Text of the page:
Law Enforcement Officers Who Support Marijuana Legalization: Badges for Bongs - TheStreet

NEW YORK (MainStreet) — Law Enforcement Against Prohibition (LEAP) is a 501(c)3 nonprofit organization composed of current and former law enforcement officers - and others not in law enforcement - who consider current drug policies a failure. They favor regulation and control.

The organization claims that the nation's war on drugs is an abysmal failure. The policies have failed, the organization says, "to effectively address the problems of drug abuse, especially the problems of juvenile drug use, the problems of addiction, and the problems of crime caused by the existence of a criminal black market in drugs."

LEAP advocates a system of "regulation and control" and envisions a system whereby the government would replace the current black market.

LEAP president and founder Jack Cole, a former member of the New Jersey State Police, became familiar with the ineffectiveness of the drug war dating back to the 1970s when her worked undercover in narcotics.

Cole told MainStreet that the drug problem in the 1970's when the drug war started was not as bad as it later.

"The likelihood of someone dying from drugs in the 1970's was less than falling down the stairs," said Cole. "Heroin was virtually unheard of."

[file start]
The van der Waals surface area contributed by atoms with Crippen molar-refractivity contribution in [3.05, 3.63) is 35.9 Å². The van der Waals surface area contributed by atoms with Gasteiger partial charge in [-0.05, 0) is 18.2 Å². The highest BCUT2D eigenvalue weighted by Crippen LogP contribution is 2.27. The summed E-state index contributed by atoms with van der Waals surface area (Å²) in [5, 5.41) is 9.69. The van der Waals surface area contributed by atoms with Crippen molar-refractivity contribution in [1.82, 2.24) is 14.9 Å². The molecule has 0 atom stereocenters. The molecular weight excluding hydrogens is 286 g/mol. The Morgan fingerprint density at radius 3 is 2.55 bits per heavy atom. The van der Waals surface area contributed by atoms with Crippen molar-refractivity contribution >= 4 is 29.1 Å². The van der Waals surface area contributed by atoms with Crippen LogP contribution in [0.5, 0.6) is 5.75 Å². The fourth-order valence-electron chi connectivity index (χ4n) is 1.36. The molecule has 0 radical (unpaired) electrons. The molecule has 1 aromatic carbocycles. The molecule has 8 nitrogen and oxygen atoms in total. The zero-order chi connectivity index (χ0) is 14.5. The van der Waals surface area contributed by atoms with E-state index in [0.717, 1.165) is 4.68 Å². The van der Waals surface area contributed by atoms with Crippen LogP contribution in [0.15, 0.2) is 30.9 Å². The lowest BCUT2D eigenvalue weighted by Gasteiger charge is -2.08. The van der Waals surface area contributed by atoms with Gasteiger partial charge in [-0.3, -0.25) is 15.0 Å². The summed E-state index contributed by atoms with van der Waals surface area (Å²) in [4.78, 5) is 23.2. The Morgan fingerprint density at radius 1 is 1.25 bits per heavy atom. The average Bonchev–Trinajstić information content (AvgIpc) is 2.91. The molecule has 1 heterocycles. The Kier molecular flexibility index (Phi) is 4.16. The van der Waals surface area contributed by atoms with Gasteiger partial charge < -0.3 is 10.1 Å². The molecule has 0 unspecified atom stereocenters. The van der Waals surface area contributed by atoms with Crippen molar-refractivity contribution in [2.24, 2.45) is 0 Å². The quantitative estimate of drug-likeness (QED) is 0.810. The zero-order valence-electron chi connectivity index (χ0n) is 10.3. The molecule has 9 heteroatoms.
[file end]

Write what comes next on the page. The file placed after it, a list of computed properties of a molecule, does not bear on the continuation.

"When the drug war started, overnight the New Jersey State Police increased its narcotic officers by eleven times the number we had before the war—from 7 officers to 76 officers—all paid for by the federal government," Cole said. "Therefore,we were expected to make more drug arrests. We were expected to arrest drug dealers. But there were not that many drug dealers outside of the major cities. So instead of targeting us on drug dealers we were targeting young people - college students, etc. who were experimenting with drugs."

Also See: Does Race Really Influence Marijuana Busts?

He said that about every two months or so he would come in with a hundred cases of mainly young people, who were low-level drug users and traffickers. New Jersey's drug laws 40 years ago made no distinction for the type of drug trafficked or its weight and the law did not mention anything about money being exchanged.

According to Cole, people who simply handed him a marijuana cigarette were being sentenced to seven years in prison just as a person who sold undercover officers a pound of heroin or cocaine.

They usually served one third of their sentences noted Cole. But they were imprisoned in their prime of their lives. Once released from prison they could not resume a normal lifestyle.

"So they returned to the drug culture, the very group we said we were trying to save them from," Cole pointed out. "So that is how this became the self-perpetuating, constantly expanding, policy disaster we have now."

Also See: Marijuana and Punishment -- Debunking Pot Proponents' Prison Myths

Cole believes that the legalization of all drugs will have a positive effect -- that it will lessen drug abuse and all its concomitant problems. He echoes the sentiments of the Cato Institute in this regard.

As LEAP continues its crusade, it certainly has deep pockets to rely on. seems to be well funded. Contributors to the organization, according to public records in 2010, include the Craigslist Charitable Fund, the Drug Policy Alliance, and Nicholas and Susan Pritzker of the Hyatt family fortune (MainStreetreported earlier that a relative, Joby Pritzker, is involved ArcView an angel investor group which funds marijuana businesses).

--Written by Michael P. Tremoglie for MainStreet